Encouragement for ministry with Jesus
During the season in the Christian calendar known as "Ordinary Time" we focus on our walk with Jesus as his disciples. As those who follow Jesus, we are called and equipped by the Holy Spirit to participate with our Lord in his ongoing ministry to fulfill the Father's mission in the world. In 2 Cor. 4:1-5:8, the apostle Paul gives us encouragement for our participation.
Ministry with Jesus is often difficult, even discouraging. When we face "down" times (and we all do), we can be strengthened by the apostle Paul’s encouragement:
Therefore, since through God's mercy we have this ministry, we do not lose heart. (2Cor 4:1)
Paul often faced his own difficulties in ministry, and sometimes he grew discouraged. Yet, during such "down" times he did not lose heart. Why? Because he knew whose ministry it was. Instead of bemoaning what he did not have, he rejoiced in what he did have. And Paul wants is to rejoice as well, despite the obstacles we face. So in 2Cor. 4:1-5:8 he shares four compelling gospel truths that impart encouragement for our participation in ministry with Jesus.
1. Jesus’ ministry is glorious (4:1–6)
a. It kept him from being a quitter
1 Therefore, since through God's mercy we have this ministry, we do not lose heart.
Paul confessed to the Corinthians that his trials in the region of Asia had almost brought him to the point of despair (2Cor 1:8). In spite of his great gifts and experience, Paul was subject to human weakness just as we are. But how could he lose heart when he was involved in such a wonderful ministry? Would God have entrusted it to him so that he might fail? Of course not! With the divine calling comes divine enablement. Paul knew that God would see him through. It is Christ’s ministry which we share, and because he will not fail, neither will we.
b. It kept him from being a deceiver
2 Rather, we have renounced secret and shameful ways; we do not use deception, nor do we distort the word of God. On the contrary, by setting forth the truth plainly we commend ourselves to every man's conscience in the sight of God. 3 And even if our gospel is veiled, it is veiled to those who are perishing. 4 The god of this age has blinded the minds of unbelievers, so that they cannot see the light of the gospel of the glory of Christ, who is the image of God.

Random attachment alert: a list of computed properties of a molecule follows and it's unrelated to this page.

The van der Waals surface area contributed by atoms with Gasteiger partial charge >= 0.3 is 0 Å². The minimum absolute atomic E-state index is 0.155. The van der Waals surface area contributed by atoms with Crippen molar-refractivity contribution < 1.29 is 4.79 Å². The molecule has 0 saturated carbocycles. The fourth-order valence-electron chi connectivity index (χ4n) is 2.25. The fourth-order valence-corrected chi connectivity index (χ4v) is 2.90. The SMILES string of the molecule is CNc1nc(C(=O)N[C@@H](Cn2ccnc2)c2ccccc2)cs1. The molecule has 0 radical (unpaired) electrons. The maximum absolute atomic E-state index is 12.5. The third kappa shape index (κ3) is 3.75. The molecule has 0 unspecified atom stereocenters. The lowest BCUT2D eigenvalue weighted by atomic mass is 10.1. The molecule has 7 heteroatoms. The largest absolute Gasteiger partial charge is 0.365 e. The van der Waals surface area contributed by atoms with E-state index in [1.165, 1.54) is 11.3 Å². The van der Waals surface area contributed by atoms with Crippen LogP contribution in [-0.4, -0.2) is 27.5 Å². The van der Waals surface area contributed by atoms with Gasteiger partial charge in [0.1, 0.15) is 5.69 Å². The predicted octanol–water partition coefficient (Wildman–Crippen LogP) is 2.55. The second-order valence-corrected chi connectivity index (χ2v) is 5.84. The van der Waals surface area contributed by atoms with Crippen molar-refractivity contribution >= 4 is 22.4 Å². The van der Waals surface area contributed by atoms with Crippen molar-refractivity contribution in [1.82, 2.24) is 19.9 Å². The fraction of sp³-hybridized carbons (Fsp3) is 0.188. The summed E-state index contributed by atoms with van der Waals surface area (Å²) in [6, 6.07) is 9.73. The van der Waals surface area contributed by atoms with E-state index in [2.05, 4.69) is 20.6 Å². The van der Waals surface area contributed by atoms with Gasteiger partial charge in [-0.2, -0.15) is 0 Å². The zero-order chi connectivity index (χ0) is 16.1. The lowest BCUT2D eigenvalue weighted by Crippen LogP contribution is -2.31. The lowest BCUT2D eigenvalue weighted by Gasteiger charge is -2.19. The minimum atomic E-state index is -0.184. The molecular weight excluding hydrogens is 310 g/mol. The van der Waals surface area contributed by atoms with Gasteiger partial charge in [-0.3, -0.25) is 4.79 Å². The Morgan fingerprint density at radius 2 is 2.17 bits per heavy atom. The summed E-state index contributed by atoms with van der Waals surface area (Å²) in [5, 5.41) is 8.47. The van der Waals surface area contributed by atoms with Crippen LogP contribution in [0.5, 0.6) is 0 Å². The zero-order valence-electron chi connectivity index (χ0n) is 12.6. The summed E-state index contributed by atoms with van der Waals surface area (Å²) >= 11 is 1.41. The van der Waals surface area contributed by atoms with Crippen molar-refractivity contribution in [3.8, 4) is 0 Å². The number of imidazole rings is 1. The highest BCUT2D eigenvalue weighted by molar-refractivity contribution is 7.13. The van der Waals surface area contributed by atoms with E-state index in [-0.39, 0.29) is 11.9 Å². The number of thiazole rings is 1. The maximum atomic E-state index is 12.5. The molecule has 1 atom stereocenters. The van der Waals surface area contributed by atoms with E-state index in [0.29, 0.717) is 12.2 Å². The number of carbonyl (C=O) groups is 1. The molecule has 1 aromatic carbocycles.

Here’s how verse 2 is translated in the NASB: “We have renounced the things hidden because of shame, not walking in craftiness or adulterating the Word of God, but by the manifestation of the truth commending ourselves to every man’s conscience in the sight of God.”
Paul is here alluding to the Judaizers of his day who deceptively mishandled the word of God. But Paul had nothing to hide—either in his personal life or in his teaching. Everything was open and honest; there was no deception or distortion of God’s word. The Judaizers were guilty of twisting the Scripture to fit their own preconceived interpretations, and ignorant people were willing to follow them.
But if Paul was such a faithful teacher of God’s word, why did not more people believe him? And why were the false teachers so successful in winning converts? Paul had already explained that the minds of the Jews were “veiled” because of the blindness of their hearts (2Cor 3:14–16). This was true of Gentiles as well. All unbelievers (“those who are perishing”) cannot understand the Gospel. Satan (“the god of this age”) does not want them to “see” the light of the Gospel, so he keeps them in darkness, sometimes using false teachers (like the Judaizers) to assist.
c. It kept him from being a self-promoter
5 For we do not preach ourselves, but Jesus Christ as Lord, and ourselves as your servants for Jesus' sake. 6 For God, who said, "Let light shine out of darkness," made his light shine in our hearts to give us the light of the knowledge of the glory of God in the face of Christ.
The fact that Paul had received this ministry directly from Jesus kept him from self-promotion: “We do not preach ourselves.” In contrast, the Judaizers were self-promoters and exploiters of others (2Cor 10:12–18). Paul was genuinely humble: he did not trust in himself (1:9), commend himself (3:1–5), or preach himself (4:5). Rather, he sought to lead people to Jesus and to build them up in the faith. It would have been easy for Paul to build a “fan club” for himself and take advantage of weak people who thrive on associating with great men. The Judaizers operated in that way, but Paul rejected self-promotion.
Note: When we share Jesus with an unbeliever, it is God who works to open their mind to the Gospel, allowing the light to penetrate their darkened minds. Paul here compares this “illumination” (what we call “conversion”) to the creation of the world. When an unbeliever is enlightened, and turns to Jesus, who is both Creator and Savior, they enter a personal and realized participation in the new creation accomplished by Jesus (2Cor 5:17). God works to form and fill the life of this new believer, and his life begins to be fruitful for the Lord.
2. Jesus’ ministry is valuable treasure (4:7–12)